Spectator on facebook

Spectator on facebook

PHOTOGRAPHS BY MAGDALÉNA ROBINSONOVÁ CAPTURE THE SIMPLE BEAUTY FOUND AROUND US

The poetry of everyday life

ONE of the main forces in Slovak photography after the second world war, Magdaléna Robinsonová survived concentration camps and fought in the national uprising. The horrors of war imprinted on her mind a permanent sense of optimism and desire for peace that she has transferred into her pictures.
"I went through hell. When I survived it, my soul ached for beauty. I have searched for it in the most ordinary things and I rejoice in what surrounds me," said the photographer, who turned 80 on May 17.


THE POWER and emotion of barbwire.
photo: Magdaléna Robinsonová

ONE of the main forces in Slovak photography after the second world war, Magdaléna Robinsonová survived concentration camps and fought in the national uprising. The horrors of war imprinted on her mind a permanent sense of optimism and desire for peace that she has transferred into her pictures.

"I went through hell. When I survived it, my soul ached for beauty. I have searched for it in the most ordinary things and I rejoice in what surrounds me," said the photographer, who turned 80 on May 17.

In celebration, the Bratislava City Gallery opened a retrospective exhibition of a hundred or so of her mainly black and white photographs at the Mirbach Palace. Friends and admirers of her work and her energetic approach to life queued for a couple of hours to congratulate her on the exhibition's opening on Friday, May 14.

"Robinsonová has added another dimension to the reality of photography - her emotion, which enabled her to make new connections and give her interpretation of reality," said Ľudmila Peterajová, the exhibition's curator.

The photographer has captured everything from the tragic events of concentration camps to the grotesque aspects of everyday Italian life. She has realistically portrayed Slovak artists and writers, photographed the monumentality of Slovak landscapes, and chronicled the nation's folk art. From this comes the cycle Scarecrows, the guardians of the harvest that have been disappearing from everyday life.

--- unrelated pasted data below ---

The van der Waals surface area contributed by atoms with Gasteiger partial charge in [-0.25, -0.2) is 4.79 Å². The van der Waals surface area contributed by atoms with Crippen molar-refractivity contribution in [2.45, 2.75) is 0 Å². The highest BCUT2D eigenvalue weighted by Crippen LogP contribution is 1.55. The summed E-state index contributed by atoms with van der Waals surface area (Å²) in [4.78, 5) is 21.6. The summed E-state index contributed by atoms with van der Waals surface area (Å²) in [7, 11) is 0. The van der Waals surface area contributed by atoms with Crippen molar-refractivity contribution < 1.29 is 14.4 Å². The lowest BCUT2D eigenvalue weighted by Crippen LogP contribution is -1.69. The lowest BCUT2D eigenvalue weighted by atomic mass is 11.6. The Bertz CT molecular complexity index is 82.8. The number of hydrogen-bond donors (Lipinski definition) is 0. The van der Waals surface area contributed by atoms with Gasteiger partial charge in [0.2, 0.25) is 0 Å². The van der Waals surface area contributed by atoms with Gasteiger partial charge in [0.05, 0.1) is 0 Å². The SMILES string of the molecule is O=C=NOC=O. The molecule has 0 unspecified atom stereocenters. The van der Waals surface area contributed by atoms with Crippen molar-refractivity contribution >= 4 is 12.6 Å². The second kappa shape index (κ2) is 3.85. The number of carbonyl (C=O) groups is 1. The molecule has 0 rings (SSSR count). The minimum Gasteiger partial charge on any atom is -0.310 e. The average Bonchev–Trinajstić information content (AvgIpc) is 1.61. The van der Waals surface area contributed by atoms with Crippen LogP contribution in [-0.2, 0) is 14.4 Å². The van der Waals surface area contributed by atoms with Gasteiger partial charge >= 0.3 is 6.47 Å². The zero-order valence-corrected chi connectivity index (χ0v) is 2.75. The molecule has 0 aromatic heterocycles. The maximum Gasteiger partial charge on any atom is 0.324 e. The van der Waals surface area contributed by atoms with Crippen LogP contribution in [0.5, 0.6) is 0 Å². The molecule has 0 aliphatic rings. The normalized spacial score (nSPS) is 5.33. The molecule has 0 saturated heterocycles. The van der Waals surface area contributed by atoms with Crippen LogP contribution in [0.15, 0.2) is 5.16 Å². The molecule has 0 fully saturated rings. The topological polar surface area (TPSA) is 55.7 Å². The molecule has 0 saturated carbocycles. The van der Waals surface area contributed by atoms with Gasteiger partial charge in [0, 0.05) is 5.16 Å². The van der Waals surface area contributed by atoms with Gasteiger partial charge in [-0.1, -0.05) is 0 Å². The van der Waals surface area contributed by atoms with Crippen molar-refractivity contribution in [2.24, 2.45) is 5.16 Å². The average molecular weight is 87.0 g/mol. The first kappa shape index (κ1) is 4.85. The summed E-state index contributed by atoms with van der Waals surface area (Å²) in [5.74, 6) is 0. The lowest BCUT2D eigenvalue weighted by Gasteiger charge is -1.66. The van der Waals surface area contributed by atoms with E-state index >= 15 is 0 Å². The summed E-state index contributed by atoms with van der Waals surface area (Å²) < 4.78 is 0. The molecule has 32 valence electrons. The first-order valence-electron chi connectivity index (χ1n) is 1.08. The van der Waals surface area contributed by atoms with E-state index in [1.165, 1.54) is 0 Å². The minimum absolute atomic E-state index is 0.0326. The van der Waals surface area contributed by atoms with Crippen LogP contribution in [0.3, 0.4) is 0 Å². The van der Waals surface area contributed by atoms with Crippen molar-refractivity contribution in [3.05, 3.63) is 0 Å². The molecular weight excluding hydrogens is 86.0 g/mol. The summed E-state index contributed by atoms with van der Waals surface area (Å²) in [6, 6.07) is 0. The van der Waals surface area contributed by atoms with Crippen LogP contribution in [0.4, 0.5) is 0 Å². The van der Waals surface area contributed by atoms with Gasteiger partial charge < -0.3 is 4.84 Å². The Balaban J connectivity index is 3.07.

"She discovered the loose beauty and unconscious freedom of these fantastic creatures amid beautiful nature," Peterajová said.


SLOVAKIA's unconscious sculptures.
photo: Magdaléna Robinsonová

According to Robinsonová, photographing scarecrows has been her life-long love. "It is actually my admiration of our very creative nation, which, while making its bread with sweat dripping down its face, tries to protect the fields and, meanwhile, creates sculptures without knowing what fantastic [artistic] value they have. I don't know if you can see that, but to me their beauty is indescribable."

The poster announcing the opening of her exhibition also attracted tourists, a couple from the US, who were just strolling past the palace that very day.

"I like the black and white in the photographs. They are beautifully composed; they have a great deal of depth, contrast, and subtlety. And the subjects in the pictures are very powerful - spanning from dead cows in a car, which is very dramatic, to child's drawings on a blackboard, which are beautifully photographed," said Martin Sherwin.

He and his wife, Susan, most liked the barbwire photos from concentration camps. "They are very powerful pictures; there's a lot of emotion. I don't know where it is but I can imagine it could be in a hundred different places, during WWII, the Cold War, in Palestine, in Israel, anywhere...," Sherwin said.

"In each of us there should be something that calls to us," Robinsonová said. "When walking down the street it is not enough just to notice the beauty around you. One should touch it with his or her soul. It is necessary to walk with open eyes and an open soul. And this can be found in each of us when we can give up the hunt for materialistic things, glory, and success."

The exhibition runs Tuesday to Sunday from 11:00 to 18:00 until June 20 at the Mirbach Palace at Františkánske námestie 11. Tel: 02/5443-1556 (or -7, -8).

Top stories

In praise of concrete

It was once notorious for its drab tower blocks and urban crime, but Petržalka now epitomises modern Slovakia.

Petržalka is the epitome of communist-era architecture.

Slow down, fashion

Most people are unaware that buying too many clothes too harms the environment.

In shallow waters, experts are expendable

Mihál says that it is Sulík, the man whom his political opponents mocked for having a calculator for a brain, who “is pulling the party out of liberal waters and towards somewhere completely different”.

Richard Sulík is a man of slang.

Blog: Exploring 20th century military sites in Bratislava

It seems to be the fate of military sites and objects in Bratislava that none of them were ever used for the purposes they were built for - cavernas from WWI, bunkers from WWII, nuclear shelters or the anti-aircraft…

One nuclear shelter with a capacity for several hundred people now serves as a music club with suitable name Subclub (formerly U-club).